Monday, February 21, 2005

Starting a Shade Garden...

The shade garden can be exploding with color and texture. No matter how much shade is in your landscape, the right flowers, plants, bushes and bulbs will grow in this area when given a chance. As there are various types of shade, you will need to choose the plants that are 'right' for the type of shade you have: partial, dense, full, or filtered shade. In starting a shade garden, one of the easiest shade gardens will be the filtered shade garden. What you need to do first is look at the trees or bushes that are making this area a filtered shade garden. Pruning off the lower branches on taller bushes and on the tree will allow additional light into your garden. Because you are planning a filtered shade garden, you do want some amount of sunlight in that garden below the tree.

Thinning out the bottom saplings that are trying to grow from the tree is needed at this time to ensure they do not grow up in your garden. Underbrush and thorny bushes should be cut down and dug up at this time before starting your shade garden.

Now you can work on the soil that is in the area that you want to create that new garden. Adding organic materials, more soil, compost, manure or other types of nutrients to the soil will prepare the fine garden bed that will hold your shade plants.

When possible, do not disturb the roots of the tree that will be in or around the garden area. Cutting or disturbing the roots of a tree can cause damage or death to the tree over time. Working with the soil and adding the needed materials to make your garden about six inches deep is going to be the ultimate situation for your new plants.

After planting your first shade plants in the garden continue to water them every few days until the roots begin to 'take hold' and support the plants. When placing your plants in the soil of your new garden, mulching around the plants will hold the water in the soil for your plants to thrive best.

Shade Garden Plants

Do you have a landscape that involves trees, shrubs, and bushes? When your landscape is filled with shade during certain times of the day, you can still have wonderful plants, flowers and color using the shade garden plants. You might find it most interesting that within the shade garden plants, there are additional types of shade needs. Shade gardening does give you various opportunities to change your landscape and to enhance the tree line of your yard. Shade gardens give many gardeners a more relaxing feel, as a place where you can stroll and be calming in the shade. The sun areas of your garden and landscape are lively and energetic.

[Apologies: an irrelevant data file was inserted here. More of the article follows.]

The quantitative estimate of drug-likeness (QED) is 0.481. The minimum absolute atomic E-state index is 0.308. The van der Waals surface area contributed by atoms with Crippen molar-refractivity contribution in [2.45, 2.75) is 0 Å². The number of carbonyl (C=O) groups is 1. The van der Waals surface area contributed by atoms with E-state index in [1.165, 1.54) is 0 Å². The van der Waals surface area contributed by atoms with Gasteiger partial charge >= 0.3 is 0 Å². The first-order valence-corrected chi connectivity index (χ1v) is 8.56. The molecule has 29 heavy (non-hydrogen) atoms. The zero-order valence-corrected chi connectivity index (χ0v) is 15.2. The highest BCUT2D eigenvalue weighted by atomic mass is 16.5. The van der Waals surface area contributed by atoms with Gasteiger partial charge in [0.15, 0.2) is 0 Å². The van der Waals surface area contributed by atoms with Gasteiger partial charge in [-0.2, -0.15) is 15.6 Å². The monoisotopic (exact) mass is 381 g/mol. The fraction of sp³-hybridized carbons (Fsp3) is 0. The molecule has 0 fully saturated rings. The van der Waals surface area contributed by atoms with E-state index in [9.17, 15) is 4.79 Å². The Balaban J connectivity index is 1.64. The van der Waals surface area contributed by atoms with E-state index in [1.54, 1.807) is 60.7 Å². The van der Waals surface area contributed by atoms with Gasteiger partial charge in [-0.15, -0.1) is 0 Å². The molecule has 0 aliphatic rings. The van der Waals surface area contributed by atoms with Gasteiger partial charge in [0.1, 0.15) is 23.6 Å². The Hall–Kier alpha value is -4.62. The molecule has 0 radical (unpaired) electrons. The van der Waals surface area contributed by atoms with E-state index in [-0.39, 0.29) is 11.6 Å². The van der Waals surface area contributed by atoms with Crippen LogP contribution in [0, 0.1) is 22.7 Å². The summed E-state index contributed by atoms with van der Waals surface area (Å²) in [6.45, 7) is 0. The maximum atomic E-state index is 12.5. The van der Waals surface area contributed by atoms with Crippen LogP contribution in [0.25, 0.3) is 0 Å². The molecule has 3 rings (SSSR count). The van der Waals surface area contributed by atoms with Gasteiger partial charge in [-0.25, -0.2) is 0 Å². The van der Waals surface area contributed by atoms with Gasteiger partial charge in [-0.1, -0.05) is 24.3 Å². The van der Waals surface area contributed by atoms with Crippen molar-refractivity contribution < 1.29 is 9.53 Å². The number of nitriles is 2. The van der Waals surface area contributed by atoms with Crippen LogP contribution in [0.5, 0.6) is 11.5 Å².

To discover more about the different shade areas of a garden, take a walk through this area, or walk through the woods. Taking a walk through the woods you will find that sunlight does still hit some areas and some soil is in the shade all the time.

Filtered shade is an area where the sun will lightly hit. This indirect sunlight filters to the ground between leaves, branches, and other bushes. An example of where filtered shade is - this the soil at the bottom of a very tall tree that has branches that have been thinned out. The thinning of the tree allows sun to still fall on the ground below but in an indirect manner.

Partially shaded areas of your garden are different from the filtered shade areas. The portions of your landscape or gardens that does get sun four or five hours a day, but then remains in the shade of a tree or house the remaining portion of the day is a partially shaded area. The plants that are sensitive to the high temperatures of the full sun in the afternoon are plants that you will grow in this area.

Full shade areas of your garden are the areas of your garden that remain in the dark for most of the day. Sunlight may shine in this area of the landscape when trees loose their leaves or for less than an hour each day. Choice plants that mature in the spring or produce flowers in the fall are the plants that grow in this portion of your landscape.